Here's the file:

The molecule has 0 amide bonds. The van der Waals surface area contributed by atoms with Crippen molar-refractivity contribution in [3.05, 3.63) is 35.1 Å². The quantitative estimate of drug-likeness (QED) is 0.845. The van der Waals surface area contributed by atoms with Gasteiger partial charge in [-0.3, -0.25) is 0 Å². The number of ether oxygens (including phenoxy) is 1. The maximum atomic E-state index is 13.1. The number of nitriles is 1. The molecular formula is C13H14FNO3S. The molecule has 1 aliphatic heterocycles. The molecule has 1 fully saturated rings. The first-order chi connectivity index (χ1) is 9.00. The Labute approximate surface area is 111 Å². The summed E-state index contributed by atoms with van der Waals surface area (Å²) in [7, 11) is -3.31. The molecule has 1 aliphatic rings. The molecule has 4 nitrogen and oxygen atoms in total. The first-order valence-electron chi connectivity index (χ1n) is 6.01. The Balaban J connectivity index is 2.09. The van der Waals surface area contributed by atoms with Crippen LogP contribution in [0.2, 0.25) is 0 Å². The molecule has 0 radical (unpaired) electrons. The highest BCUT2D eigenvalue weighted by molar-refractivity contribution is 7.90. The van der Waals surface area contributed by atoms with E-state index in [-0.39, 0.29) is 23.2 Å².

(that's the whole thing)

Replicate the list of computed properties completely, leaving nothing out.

The molecule has 0 amide bonds. The van der Waals surface area contributed by atoms with Crippen molar-refractivity contribution in [3.05, 3.63) is 35.1 Å². The quantitative estimate of drug-likeness (QED) is 0.845. The van der Waals surface area contributed by atoms with Gasteiger partial charge in [-0.3, -0.25) is 0 Å². The number of ether oxygens (including phenoxy) is 1. The maximum atomic E-state index is 13.1. The number of nitriles is 1. The molecular formula is C13H14FNO3S. The molecule has 1 aliphatic heterocycles. The molecule has 1 fully saturated rings. The first-order chi connectivity index (χ1) is 9.00. The Labute approximate surface area is 111 Å². The summed E-state index contributed by atoms with van der Waals surface area (Å²) in [7, 11) is -3.31. The molecule has 1 aliphatic rings. The molecule has 4 nitrogen and oxygen atoms in total. The first-order valence-electron chi connectivity index (χ1n) is 6.01. The Balaban J connectivity index is 2.09. The van der Waals surface area contributed by atoms with Crippen LogP contribution in [0.2, 0.25) is 0 Å². The molecule has 0 radical (unpaired) electrons. The highest BCUT2D eigenvalue weighted by molar-refractivity contribution is 7.90. The van der Waals surface area contributed by atoms with E-state index in [-0.39, 0.29) is 23.2 Å².